A DRIVER was clocked speeding at 106mph in a 40mph zone between Horndean and Clanfield.
It comes as a shocking report has been published showing how hundreds of drivers are regularly going well over the speed limit on country roads – and often speeding through residential areas where children are around.
The data has been collected over the last 18 months using a Speed Indicator Device (SID), which records the date, time and speed of the car driving past.
Twenty locations in the Horndean and Clanfield area were targeted under the initiative spearheaded by Horndean Parish Council.
On several 30mph roads, drivers were recorded travelling at motorway speeds.
On Catherington Lane, someone was clocked doing 81mph, on Portsmouth Road there was an 82mph recording, and on Frogmore Lane a driver was recorded at 69mph.
Other roads showing huge breaches were Lovedean Lane, Southdown Road, Drift Road and Downwood Way.
In the worst case of offending, a driver was clocked driving at 106mph in Downhouse Road, while another was recorded at 90mph. In Havant Road, also a 40mph zone, speeds of 76mph and 70mph were recorded.
Overall 85 per cent of drivers were exceeding the speed limits on all the roads. The worst was Catherington Lane where an average of 30 drivers were doing more than 35mph every hour.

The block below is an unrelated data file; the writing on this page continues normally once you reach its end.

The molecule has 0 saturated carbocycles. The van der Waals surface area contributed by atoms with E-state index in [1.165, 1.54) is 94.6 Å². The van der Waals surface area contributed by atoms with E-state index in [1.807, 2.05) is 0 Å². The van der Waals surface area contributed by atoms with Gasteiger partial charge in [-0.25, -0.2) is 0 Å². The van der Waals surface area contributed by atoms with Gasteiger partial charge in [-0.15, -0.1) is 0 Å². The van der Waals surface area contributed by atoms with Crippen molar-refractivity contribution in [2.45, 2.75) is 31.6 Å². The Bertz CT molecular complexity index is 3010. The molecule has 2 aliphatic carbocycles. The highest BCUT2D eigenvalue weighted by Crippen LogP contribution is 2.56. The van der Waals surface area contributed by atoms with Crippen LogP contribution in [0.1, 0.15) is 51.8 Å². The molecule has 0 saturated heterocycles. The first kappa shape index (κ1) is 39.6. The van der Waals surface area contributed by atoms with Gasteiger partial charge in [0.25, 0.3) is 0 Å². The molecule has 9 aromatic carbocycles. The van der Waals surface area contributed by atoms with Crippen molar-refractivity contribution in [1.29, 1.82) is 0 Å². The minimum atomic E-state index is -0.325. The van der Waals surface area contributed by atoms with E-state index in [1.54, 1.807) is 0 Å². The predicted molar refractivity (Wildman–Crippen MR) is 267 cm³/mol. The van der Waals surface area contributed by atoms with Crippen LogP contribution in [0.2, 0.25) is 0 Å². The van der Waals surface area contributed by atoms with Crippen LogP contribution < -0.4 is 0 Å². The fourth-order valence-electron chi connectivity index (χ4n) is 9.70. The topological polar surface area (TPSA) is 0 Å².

Councillor Sara Schillemore, who chairs the council’s community forum, said she was shocked by the figures.
She said: ‘They are clearly exceeding the speed limit by a dramatic amount. The top speed of 106mph was absolutely appalling.’
The registration numbers of the cars were not taken as it was purely a data-recording exercise. However, all the information has now been passed on to police.
Similar schemes have been suggested by residents on Hayling Island but have not come to fruition yet.
Horndean councillor Guy Shepherd, who started the scheme, said: ‘It’s an appalling speed to be recorded in our community.
‘A number of roads are being used as rat runs.
‘I don’t think anyone in Horndean would like to see ramps or humps or road narrowing as a matter of course. What we need to do is get enforcement going.’
He said the data should enable police to target prolific offenders.
‘It’s the people doing, 60, 70, 80 to 100mph,’ said Cllr Shepherd. ‘They are the first people we must stop. The police can use the data to pick them off.’